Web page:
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date: 13 November 2018

International Geopolitics and Space Regulation

This is an advance summary of a forthcoming article in the Oxford Research Encyclopedia of Planetary Science. Please check back later for the full article.

Outer space has always assumed a relevant geopolitical value due to strategic and economic reasons. Since the beginning of the so-called Space Age, national space policies have pursued both political and economic objectives, taking into account fundamental security and military considerations. After the Second World War, the international relations were based on the dichotomy between the United States and the Soviet Union. The foundation of activities in outer space finds its roots in the Cold War and reproduces the distinctive geopolitical dynamics of that historical moment. The diverging interests between the two States were reflected in the political tensions that characterized the competition to reach outer space.

The classical geopolitics deals with how States should act in outer space in order to increase their influence in the international arena. According to the theories developed during the Space Race, whoever controls outer space controls the world. In this sense, security on Earth depends on the security in space, ensured by national control over the strategic assets. Space applications had indeed a central role in the context of deterrence. In addition, conducting activities in outer space represented an important tool of foreign policy and for the enhancement of international cooperation, mainly within the blocs. At that time, in fact, the possibility of carrying out space activities was strictly reserved to the most advanced States, from an economic, scientific, and technological point of view.

International geopolitical dynamics were reflected on space regulations developed during the Cold War era, which fixed the basis for the evolution of space activities until today. The 1967 Treaty on Principles Governing the Activities of States in the Exploration and Use of Outer Space (OST) is the main legal instrument, which codifies the general principles in international law of space activities, and it is the result of a compromise between the United States and the Soviet Union. The principles established by the OST were then specified in the following UN treaties and in a number of declarations of principles.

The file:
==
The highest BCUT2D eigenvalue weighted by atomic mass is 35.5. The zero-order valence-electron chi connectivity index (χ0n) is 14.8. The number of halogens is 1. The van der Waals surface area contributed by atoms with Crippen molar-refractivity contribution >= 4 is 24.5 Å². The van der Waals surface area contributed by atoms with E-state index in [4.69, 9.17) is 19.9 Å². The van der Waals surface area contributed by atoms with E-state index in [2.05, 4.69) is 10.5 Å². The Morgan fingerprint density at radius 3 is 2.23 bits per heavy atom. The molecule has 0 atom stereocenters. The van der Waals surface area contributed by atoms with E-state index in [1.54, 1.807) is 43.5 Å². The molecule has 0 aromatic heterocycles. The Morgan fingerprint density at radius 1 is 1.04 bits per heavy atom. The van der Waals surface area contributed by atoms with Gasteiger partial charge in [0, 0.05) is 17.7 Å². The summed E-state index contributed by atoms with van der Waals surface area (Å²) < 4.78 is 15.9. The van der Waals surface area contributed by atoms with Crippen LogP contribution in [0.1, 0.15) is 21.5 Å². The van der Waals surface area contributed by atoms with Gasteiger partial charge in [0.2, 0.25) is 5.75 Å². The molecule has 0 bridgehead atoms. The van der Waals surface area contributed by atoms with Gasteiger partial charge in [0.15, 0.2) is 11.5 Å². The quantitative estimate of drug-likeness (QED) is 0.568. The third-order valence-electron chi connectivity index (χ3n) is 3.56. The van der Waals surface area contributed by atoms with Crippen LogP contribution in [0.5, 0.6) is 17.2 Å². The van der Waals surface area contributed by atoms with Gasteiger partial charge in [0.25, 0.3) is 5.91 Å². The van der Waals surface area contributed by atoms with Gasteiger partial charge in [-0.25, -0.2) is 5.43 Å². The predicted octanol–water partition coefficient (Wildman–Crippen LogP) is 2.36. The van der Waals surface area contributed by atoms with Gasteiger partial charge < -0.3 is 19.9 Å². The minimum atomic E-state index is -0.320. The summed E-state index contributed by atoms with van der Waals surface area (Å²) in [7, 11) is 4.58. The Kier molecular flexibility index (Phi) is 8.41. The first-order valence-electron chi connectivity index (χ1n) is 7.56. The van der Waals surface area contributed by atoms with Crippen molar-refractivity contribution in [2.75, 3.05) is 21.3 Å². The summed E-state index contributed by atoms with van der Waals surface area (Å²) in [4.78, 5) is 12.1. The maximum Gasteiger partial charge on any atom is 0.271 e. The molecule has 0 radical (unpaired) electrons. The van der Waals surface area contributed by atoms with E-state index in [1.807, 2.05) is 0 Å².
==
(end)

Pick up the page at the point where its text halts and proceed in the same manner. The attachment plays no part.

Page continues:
Over the last decades, space activities have changed due to the growing participation of non-State actors to the so-called space economy. The end of the Cold War era produced a structural change on the international relations in the space sector. The traditional scheme of cooperation within the Western or Eastern bloc was overcome by a stronger multilateral cooperation, such in the case of the International Space Station. Furthermore, the end of the Cold War busted the regionalization of space cooperation, begun in Europe during the 1970s, with the creation of the European Space Agency (ESA), and later complemented by the creation of the Asia-Pacific Space Cooperation Organization (APSCO) and other regional institutional initiatives.

Nowadays, space activities have become relevant for the well-being of humankind. Many services provided by public and private companies, such as satellite broadcasting, weather forecasts, or satellite navigation, have a strong socioeconomic impact. In addition, the protection of the environment in outer space has become a central theme in the international debate, with a focus on mitigation and removal of space debris. These issues are reflected in a growing amount of legislation, adopted in order to regulate space activities on a national level.

The above-described evolution, along with technological changes, poses political challenges to the actors involved in the space arena, and creates a competitive geopolitical situation in which States aim at protecting their national interests in outer space. In this context, the international space governance plays a fundamental role in bringing together national interests toward a collective interest in protecting and promoting space activities for the benefit of humankind and with due regard to the corresponding interests of all States.